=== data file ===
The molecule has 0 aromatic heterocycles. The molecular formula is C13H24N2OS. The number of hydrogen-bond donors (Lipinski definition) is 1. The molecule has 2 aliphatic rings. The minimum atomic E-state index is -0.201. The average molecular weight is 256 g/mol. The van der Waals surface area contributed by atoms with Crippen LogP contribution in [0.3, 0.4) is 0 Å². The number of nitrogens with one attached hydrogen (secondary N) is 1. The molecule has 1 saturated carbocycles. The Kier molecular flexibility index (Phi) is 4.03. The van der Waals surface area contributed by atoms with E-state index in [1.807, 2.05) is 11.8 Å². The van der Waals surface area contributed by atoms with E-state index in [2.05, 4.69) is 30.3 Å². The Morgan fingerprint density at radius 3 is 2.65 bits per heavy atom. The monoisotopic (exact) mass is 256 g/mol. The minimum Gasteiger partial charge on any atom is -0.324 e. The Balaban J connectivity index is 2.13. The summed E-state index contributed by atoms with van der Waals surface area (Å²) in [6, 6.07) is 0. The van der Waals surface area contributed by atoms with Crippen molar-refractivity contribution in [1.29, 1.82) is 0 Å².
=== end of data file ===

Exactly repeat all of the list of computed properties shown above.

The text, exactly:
The molecule has 0 aromatic heterocycles. The molecular formula is C13H24N2OS. The number of hydrogen-bond donors (Lipinski definition) is 1. The molecule has 2 aliphatic rings. The minimum atomic E-state index is -0.201. The average molecular weight is 256 g/mol. The van der Waals surface area contributed by atoms with Crippen LogP contribution in [0.3, 0.4) is 0 Å². The number of nitrogens with one attached hydrogen (secondary N) is 1. The molecule has 1 saturated carbocycles. The Kier molecular flexibility index (Phi) is 4.03. The van der Waals surface area contributed by atoms with E-state index in [1.807, 2.05) is 11.8 Å². The van der Waals surface area contributed by atoms with E-state index in [2.05, 4.69) is 30.3 Å². The Morgan fingerprint density at radius 3 is 2.65 bits per heavy atom. The monoisotopic (exact) mass is 256 g/mol. The minimum Gasteiger partial charge on any atom is -0.324 e. The Balaban J connectivity index is 2.13. The summed E-state index contributed by atoms with van der Waals surface area (Å²) in [6, 6.07) is 0. The van der Waals surface area contributed by atoms with Crippen molar-refractivity contribution in [1.29, 1.82) is 0 Å².